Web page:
Identity management for multiple accounts without centralized control
When it comes to managing a team of users’ access to multiple AWS accounts, if you are still doing it manually it can very quickly become a difficult, imperative process that might open up your environment to a large number of vulnerabilities. With additional accounts come increasing complexity. Almost without a doubt, some accounts will be more critical than others, and unless you have a systematic and standardized way of applying security features like MFA and credential rotations you will be constantly swimming upstream while being quite exposed to danger at all times. There is no reason to not use an external identity provider in this case.
The benefits of using centralized identity providers go beyond simply having a neat directory with all of your federated members. There are multiple best practices that become so much easier to apply thanks to the IdPs.
Identity providers make multiple tasks easier to manage
- We can enforce multi-factor authentication (MFA) on all federated users.
- You can create credential reports which might potentially uncover underutilized credentials that should be revoked.
- We can connect a managed service like Cognito to the IdP to serve as an identity source for the users of our application.
- We can easily rotate credentials.
When it comes to machines, it makes sense to button down the roles that we apply to resources, because if we are applying a role to a lambda function that we know only communicates with a single database why would we give it any other permission about from accessing that specific database?
For machine identities, we should rely on IAM roles to grant access to AWS. If we apply a role to an EC2 instance to allow our application to communicate with another service, the temporary credentials will be automatically created and rotated through the Instance metadata service (IMDS), which helps protect against vulnerabilities. If temporary credential creation isn’t an option, use AWS Systems Manager to easily create and rotate machine-utilized credentials.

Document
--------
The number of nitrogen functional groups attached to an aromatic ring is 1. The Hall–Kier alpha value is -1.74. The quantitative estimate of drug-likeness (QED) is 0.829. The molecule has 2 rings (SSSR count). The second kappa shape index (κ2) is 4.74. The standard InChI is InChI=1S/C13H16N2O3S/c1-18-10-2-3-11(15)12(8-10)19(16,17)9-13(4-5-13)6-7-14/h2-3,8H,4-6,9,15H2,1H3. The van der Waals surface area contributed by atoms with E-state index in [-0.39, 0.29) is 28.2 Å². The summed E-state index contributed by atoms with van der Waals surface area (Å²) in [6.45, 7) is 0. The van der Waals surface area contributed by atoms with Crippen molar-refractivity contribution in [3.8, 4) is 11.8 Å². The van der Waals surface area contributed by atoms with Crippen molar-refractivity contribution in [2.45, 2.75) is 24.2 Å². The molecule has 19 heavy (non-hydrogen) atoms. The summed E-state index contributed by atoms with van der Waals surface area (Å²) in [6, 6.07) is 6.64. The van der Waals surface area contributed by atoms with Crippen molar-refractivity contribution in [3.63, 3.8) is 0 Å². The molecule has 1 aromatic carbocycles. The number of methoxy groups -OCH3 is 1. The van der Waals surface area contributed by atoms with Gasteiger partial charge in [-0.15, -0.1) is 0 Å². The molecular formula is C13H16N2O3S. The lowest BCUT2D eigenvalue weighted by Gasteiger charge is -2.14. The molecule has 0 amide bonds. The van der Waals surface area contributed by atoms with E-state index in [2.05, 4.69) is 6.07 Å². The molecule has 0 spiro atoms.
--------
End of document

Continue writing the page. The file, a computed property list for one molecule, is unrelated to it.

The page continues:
The principle of least privilege.
Accidents aren’t planned, nobody thinks that is going to be hacked or that a terrible mistake in production will happen. In order to take risk off the table one of the most straightforward and relatively easy best practices to follow is the principle of least privilege. This for human users might mean restricting permissions to certain regions and resources, for other secondary resources you might just be able to read but not write to a service. Applying this principle limits unintended access and helps ensure that you can later audit who has access to which resources.
As an administrator, you want to be able to give your workforce the freedom to be productive and autonomous that is why a permission boundary makes sense because through this management policy we can enable members of our team to create IAM roles for example, or even grant others permissions by they can’t escalate their own permission.
ABAC (Attributes based access control)
Above we saw how user groups work, we create groups, add the users to them and any IAM roles attached to the groups will be applied to the users in the group. Another way of applying permissions to IAM principals (users or resources) is by leveraging attributes. And attributes in this case make reference to tags. This is especially useful in rapidly scaling environments. These ABAC policies can be designed to allow operations when the principal’s tag matches the resource tag.